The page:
A list of people who are wary of "too big to fail"


The methods for what could end "too big to fail" are complex, but we believe that one idea with merit is to make the banks smaller.
This could be acheived in many ways: 1) putting a cap on bank size, relative to GDP, 2) separating investment and commercial banking, 3) separating insurance and mortgage lending, 4) taxing banks that get bigger than a certain threshold, and—most importantly—5) encouraging citizens to leave "too big to fail" banks and instead support local lenders

Here is a small handful of the many people who have spoken out on this issue. All of these quotes come after the 2008 crisis.

Anat Admati, economics professor at Stanford: “We're not safer and there's still a lot of systemic risks in large banks and in the financial sector overall."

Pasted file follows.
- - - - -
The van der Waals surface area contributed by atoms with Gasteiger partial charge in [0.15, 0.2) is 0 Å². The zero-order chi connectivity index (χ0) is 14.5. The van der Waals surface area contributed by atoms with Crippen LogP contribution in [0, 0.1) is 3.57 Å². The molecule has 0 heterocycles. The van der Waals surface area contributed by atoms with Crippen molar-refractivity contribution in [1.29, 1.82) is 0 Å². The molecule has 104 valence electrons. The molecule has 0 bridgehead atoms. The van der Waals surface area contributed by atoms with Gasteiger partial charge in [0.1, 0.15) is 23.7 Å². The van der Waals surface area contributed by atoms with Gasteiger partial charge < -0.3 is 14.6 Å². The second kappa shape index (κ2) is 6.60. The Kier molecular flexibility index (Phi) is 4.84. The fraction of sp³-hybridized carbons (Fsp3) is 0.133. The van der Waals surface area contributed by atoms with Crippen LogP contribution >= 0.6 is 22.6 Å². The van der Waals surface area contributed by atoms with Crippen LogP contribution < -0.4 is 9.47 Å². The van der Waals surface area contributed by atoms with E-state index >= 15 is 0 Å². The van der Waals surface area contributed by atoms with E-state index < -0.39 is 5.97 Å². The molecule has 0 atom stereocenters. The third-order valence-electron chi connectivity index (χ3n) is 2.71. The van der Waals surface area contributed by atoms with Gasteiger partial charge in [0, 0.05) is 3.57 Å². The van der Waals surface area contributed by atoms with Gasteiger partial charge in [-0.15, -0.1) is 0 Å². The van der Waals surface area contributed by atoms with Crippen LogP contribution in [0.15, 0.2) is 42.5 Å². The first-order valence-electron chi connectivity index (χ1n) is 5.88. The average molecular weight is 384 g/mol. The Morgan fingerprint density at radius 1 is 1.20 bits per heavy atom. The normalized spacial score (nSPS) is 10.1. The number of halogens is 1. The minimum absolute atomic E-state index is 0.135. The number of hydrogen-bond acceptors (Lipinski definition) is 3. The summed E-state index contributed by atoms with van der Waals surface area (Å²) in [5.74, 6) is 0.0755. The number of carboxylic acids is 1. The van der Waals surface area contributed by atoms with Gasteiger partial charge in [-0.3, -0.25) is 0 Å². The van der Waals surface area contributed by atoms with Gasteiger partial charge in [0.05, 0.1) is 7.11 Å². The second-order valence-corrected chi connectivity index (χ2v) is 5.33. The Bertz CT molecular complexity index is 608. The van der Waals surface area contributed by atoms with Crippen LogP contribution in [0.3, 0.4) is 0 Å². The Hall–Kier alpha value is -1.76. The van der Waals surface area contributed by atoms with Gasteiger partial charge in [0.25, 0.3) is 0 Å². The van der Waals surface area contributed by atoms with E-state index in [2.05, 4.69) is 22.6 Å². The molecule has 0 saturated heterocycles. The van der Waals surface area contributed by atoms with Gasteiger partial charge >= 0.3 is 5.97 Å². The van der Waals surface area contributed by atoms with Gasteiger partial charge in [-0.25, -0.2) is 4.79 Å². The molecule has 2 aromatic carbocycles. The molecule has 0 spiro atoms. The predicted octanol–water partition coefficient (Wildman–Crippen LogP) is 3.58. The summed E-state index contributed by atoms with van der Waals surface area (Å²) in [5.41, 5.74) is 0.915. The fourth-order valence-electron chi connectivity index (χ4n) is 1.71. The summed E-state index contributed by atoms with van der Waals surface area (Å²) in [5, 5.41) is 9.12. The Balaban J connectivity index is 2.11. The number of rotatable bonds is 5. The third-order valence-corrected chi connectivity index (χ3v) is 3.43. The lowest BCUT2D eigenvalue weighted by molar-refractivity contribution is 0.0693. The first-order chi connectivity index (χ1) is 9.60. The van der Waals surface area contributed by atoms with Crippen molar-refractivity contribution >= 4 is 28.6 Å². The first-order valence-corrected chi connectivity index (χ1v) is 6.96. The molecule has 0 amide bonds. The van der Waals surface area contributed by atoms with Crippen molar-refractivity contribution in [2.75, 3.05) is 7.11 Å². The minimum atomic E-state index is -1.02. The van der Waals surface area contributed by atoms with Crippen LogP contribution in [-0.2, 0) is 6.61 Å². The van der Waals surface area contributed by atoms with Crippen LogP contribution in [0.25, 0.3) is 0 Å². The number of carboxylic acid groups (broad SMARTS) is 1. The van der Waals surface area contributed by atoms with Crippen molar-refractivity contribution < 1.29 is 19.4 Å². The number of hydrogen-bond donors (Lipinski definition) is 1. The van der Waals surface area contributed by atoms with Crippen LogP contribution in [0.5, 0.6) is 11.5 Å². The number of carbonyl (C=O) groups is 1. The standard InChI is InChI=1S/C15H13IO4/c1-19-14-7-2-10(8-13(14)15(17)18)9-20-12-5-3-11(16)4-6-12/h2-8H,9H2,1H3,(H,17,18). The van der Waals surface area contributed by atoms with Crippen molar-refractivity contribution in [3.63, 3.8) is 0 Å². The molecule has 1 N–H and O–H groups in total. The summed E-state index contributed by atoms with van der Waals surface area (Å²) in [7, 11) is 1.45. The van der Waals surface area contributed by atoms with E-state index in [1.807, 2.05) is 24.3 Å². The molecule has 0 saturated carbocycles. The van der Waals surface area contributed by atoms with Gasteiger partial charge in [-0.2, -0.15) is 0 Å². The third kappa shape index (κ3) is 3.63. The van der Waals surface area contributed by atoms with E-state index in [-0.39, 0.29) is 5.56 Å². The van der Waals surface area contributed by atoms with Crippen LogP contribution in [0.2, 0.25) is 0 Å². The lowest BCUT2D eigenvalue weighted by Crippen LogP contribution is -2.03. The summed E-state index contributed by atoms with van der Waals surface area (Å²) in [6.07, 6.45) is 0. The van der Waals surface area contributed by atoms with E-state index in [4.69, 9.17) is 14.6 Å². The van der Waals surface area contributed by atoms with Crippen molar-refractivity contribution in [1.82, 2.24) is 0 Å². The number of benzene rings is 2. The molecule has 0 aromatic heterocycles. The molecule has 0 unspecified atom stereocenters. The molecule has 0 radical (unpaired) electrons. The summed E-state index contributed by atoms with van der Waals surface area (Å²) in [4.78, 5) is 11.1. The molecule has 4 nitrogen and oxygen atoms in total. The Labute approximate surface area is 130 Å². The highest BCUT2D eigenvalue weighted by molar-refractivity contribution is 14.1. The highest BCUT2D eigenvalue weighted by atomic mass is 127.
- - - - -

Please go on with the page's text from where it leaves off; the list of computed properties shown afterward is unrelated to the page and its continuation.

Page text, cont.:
Phil Angelides, Chair of the Financial Crisis Inquiry Commission: “Banks can do the trading they want, but those kind of institutions shouldn't be backed up by the taxpayers of the United States. And they shouldn't be of a scale where they're too big to fail and systemically important that we have to ride to their rescue.”

Sheila Bair, former FDIC Chair, has said that “even with very good management these institutions are just too big to manage.”

Dean Baker, economist at the Center for Economic and Policy Research: “A break-up of the big banks will at least give the country some hope that things can change. As it stands now, the big banks are back on their feet, and in some cases more profitable than ever, feasting on the now explicit government guarantee of support in the event of a crisis.”